“I wish I could say that I did it for the medal and the self-satisfaction, but it was actually more about the hours of alone time,” said Hillary Simpson, who completed a course of swimming, biking, and running along with others in Ironman Wisconsin.
While finishing an Ironman Triathlon is a true feat, what makes Hillary’s achievement more amazing is that, less than 24 hours before the start of the competition, she was shopping at the supermarket with her three children hanging off a cart.
Participating in a race was not on her mind, as Hillary had not been in a gym in forever. It was at the store that she saw her neighbor, Rebecca, who is a personal trainer and fitness guru.
“I typically avoid conversations with Rebecca because she doesn’t have kids, we have little in common, and you can see her scary ab muscles through multiple clothing layers,” explained Hillary. “I get intimidated just living on her same street! However, since my toddler took that moment to fling his snack bag all over, we couldn’t slip past Rebecca.”
Loose Cheerios hit Rebecca’s head, and when she turned, her eyes fell upon Hillary. It was then that Hillary noticed Rebecca had her arm in a sling. Social norms dictated she ask what had happened, so she did.
It turned out Rebecca had been lifting a 40-pound kettle bell with one hand, had gotten cocky, and had attempted to do the same maneuver with just her pinky finger. Rebecca’s whole arm gave out, resulting in a shoulder tear.
The injury was made worse because it prohibited Rebecca from competing the next day in what would have been her 50th Ironman competition.
“It was awkward listening to her moan and groan, actually,” explained Hillary. “I felt bad, but I had to get home to clean the house, pay bills, give the dog a bath, make dinner, and squeeze in story time with my kiddos because we were finally to the good part of Junie B. Jones where she actually gets in trouble for her bad behavior.”
It was just as Hillary’s children were beginning to impatiently growl that Hillary noticed Rebecca wiping her red-rimmed eyes with a white square. It was the racing bib Rebecca was supposed to wear in the next day’s Ironman. After soaking it with tears, Rebecca let it slip from her hands to the ground and waved goodbye.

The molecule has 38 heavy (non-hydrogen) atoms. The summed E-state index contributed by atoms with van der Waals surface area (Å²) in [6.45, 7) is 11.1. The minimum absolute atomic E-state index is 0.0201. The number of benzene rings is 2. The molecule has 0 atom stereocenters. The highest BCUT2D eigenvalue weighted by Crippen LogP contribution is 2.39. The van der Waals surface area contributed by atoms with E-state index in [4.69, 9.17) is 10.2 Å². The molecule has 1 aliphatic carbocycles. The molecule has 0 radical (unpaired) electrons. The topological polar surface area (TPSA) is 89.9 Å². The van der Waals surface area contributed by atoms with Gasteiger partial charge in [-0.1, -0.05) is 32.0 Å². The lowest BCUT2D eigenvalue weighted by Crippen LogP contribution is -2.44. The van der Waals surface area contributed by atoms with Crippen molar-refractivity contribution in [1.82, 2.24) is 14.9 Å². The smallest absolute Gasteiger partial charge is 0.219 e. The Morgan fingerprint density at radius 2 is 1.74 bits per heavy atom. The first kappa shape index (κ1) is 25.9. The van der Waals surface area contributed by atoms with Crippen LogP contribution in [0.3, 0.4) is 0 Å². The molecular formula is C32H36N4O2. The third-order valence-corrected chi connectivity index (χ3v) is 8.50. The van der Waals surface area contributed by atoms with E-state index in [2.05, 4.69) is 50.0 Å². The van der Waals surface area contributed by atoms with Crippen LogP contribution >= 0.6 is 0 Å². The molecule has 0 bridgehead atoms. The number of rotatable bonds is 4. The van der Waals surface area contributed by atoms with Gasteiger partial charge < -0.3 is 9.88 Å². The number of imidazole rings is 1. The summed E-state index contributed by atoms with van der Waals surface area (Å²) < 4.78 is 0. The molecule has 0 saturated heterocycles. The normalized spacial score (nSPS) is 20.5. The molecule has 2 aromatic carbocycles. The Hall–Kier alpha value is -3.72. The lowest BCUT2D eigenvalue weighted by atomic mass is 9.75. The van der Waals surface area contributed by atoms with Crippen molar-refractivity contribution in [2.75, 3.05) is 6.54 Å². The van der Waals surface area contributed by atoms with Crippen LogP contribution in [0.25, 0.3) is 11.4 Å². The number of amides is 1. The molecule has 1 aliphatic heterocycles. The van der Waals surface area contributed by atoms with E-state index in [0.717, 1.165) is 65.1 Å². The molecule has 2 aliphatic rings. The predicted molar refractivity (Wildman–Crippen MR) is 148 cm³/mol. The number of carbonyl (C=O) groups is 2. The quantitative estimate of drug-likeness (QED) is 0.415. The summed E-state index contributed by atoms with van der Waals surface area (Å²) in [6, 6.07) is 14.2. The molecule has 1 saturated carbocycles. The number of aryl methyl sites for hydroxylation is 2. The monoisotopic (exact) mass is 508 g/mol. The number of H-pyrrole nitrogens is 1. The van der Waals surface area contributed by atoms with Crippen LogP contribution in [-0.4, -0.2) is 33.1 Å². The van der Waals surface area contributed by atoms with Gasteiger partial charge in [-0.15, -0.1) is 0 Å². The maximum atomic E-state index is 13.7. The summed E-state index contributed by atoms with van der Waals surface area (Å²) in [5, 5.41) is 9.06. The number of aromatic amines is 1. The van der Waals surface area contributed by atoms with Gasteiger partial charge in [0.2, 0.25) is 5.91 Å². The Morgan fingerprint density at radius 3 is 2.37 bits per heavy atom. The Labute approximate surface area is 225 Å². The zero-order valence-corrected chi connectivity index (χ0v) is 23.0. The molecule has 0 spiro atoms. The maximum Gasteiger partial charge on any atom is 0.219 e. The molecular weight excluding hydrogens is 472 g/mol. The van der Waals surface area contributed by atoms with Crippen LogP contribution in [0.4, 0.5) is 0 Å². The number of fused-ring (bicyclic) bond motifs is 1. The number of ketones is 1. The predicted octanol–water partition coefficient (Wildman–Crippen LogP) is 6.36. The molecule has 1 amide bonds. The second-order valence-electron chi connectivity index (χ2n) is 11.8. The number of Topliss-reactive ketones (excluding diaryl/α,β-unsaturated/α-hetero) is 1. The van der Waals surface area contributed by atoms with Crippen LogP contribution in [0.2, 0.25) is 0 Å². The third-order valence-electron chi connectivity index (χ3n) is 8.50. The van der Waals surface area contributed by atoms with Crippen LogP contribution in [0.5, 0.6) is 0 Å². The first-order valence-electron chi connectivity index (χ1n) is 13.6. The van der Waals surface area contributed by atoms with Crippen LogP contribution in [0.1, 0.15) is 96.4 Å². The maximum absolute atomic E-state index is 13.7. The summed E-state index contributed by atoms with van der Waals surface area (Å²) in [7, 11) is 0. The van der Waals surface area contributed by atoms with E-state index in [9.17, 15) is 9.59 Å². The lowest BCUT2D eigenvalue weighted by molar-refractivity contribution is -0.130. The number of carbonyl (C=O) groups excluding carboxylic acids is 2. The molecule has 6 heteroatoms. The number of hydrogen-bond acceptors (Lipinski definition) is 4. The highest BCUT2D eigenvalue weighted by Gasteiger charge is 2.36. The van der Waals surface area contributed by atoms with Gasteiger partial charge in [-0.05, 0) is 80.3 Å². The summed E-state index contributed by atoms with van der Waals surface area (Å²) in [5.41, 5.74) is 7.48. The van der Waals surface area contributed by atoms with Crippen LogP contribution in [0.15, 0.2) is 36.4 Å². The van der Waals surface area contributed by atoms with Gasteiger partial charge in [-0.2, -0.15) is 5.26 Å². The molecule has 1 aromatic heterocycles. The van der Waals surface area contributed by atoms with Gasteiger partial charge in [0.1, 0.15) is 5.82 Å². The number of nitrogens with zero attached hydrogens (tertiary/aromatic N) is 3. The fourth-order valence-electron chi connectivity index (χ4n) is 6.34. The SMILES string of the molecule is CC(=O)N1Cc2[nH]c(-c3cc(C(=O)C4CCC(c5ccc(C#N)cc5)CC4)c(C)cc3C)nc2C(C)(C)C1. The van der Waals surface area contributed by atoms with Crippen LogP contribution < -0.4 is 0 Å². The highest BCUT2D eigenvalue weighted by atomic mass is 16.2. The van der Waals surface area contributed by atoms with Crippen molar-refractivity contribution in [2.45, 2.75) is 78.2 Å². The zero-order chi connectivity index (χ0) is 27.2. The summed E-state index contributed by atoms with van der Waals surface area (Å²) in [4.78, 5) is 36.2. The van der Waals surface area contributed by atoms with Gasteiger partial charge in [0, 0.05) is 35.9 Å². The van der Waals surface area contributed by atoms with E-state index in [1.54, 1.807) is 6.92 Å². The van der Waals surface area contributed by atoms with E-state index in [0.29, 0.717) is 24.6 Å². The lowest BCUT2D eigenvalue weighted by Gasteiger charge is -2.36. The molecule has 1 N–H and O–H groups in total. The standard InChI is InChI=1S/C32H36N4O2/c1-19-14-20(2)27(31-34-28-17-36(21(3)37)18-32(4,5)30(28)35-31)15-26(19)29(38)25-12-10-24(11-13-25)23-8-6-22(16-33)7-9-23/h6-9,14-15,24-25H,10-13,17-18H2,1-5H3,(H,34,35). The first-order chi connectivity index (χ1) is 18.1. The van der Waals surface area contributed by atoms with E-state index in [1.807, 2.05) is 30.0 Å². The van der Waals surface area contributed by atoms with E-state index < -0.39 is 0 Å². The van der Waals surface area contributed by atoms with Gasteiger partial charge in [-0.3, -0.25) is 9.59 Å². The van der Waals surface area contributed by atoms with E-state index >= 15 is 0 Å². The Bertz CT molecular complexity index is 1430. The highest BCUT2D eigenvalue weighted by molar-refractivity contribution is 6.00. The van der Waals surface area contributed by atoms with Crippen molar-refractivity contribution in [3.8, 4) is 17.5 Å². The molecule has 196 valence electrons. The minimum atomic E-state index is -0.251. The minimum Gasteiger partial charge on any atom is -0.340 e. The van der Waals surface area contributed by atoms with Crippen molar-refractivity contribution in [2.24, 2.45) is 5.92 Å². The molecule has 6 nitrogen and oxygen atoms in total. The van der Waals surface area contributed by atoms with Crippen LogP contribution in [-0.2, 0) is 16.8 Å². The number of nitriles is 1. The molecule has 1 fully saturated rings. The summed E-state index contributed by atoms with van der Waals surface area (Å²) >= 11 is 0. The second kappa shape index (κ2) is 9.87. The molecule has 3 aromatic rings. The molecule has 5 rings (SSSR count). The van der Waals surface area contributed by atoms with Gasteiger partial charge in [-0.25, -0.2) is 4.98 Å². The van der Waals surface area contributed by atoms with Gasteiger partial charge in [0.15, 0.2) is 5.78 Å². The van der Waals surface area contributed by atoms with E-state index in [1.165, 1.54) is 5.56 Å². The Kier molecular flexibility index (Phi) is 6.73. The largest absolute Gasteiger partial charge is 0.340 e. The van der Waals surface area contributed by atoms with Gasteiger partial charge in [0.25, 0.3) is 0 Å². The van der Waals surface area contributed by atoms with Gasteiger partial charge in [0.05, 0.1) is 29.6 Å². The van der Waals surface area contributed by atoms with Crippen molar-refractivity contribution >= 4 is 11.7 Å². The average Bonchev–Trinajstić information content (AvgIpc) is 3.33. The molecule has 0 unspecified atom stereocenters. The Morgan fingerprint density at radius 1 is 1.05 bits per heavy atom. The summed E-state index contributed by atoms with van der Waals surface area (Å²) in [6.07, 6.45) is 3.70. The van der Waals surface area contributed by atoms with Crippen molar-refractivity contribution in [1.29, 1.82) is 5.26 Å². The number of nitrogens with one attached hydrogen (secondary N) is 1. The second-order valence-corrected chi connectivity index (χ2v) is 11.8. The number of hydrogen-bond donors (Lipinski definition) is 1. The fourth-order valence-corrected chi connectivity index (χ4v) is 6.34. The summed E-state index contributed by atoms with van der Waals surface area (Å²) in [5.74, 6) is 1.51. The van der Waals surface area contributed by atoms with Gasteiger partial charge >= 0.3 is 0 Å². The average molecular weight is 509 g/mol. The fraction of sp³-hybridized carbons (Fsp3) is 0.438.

Hillary’s five-year-old immediately picked up the discarded bib and shouted, “LITTER BUG.” Hillary quickly grabbed the running bib and stashed it away while simultaneously producing suckers for each of her children in the hopes of gaining some much-needed silence.
It was not until later, after all of the kids were asleep, that Hillary rediscovered the running bib in her diaper bag. She went to discard it but first read the disclaimer on the bib.
It discussed health precautions and also had a statement about how Ironman Triathlons could take 17 hours to complete.
“Over half a day of no interruptions, no spills, no meltdowns, no shin kicking, no car seat wrangling, and no whining…it sounded like a dream,” said Hillary, who decided to keep the bib and participate in Ironman Wisconsin.
The next morning she awoke early, found some old running shoes in the closet and borrowed gym shorts from her husband. She located a one-piece maternity swimsuit that was stretched out around the belly, but Hillary was able to tighten it with the use of a clip-on earring from her daughter’s doll collection. Hillary then hauled her bike out from behind the holiday decoration storage and was ready.
Her husband Josh and the kids drove Hillary to the race and even walked her to the starting line.
The whole time, Josh kept thinking Hillary would abandon this futile feat much like she had in the past with other equally adventurous goals, such as scrapbooking, joining a book club, yoga, drinking morning coffee hot, and taking daily showers.
“I wanted to be supportive, but I was not 100% sure Hillary could swim in water unless it was full of chlorine and involved kids clinging to her waist and legs. I mean, what if she forgot what it felt like to swim solo? Or float alone without watching a child do an underwater handstand?” explained Josh.
Hillary knew the concerns, but the thought of being alone with her thoughts for hours was too great of an opportunity to ignore. Plus she felt she had been training for this event her whole mothering life. Her arm muscles were strong from carrying babies and from being the sole person responsible for loading and unloading groceries.
Hillary felt the 2.4-mile swim would be “easy peasy” compared to wrestling three kiddos into an overflowing bathtub while trying to scrub them free of magic marker.
She said the 112-mile bike ride was glorious and gave her legs lots of credit. They were in decent shape from years of chasing children and squatting under beds to find lost toys: “My eight-year-old let me borrow her unicorn safety helmet and my husband gave me his wireless ear buds. Instead of being grueling, I felt like a magical princess jamming out to X-rated lyrics.”
“I was tired going into the run, but also refreshed in a weird way,” remarked Hillary. “I had been in my own head for so many hours that during the run I continued listening to music but also took the opportunity to multi-task and make mental notes regarding grocery lists, appointments, carpooling duties, etc.”
A mother’s job is never over, not even during or after an Ironman Triathlon. At the finish line Hillary had to cut photos and this interview short, because her youngest needed to pee and he refused to enter the port-a-potty without his mother and her shiny, new medal.
About the Author
Kelly J. Riibe has three kiddos, a husband, a dog, and a mildly curbed addiction to Diet Coke. Keeping busy for her involves staying home with her children and also finding work as a freelance writer. She has been published in Nebraska Magazine, Heels on a Farm, and is the co-writer for the blog: familyfootnote.com.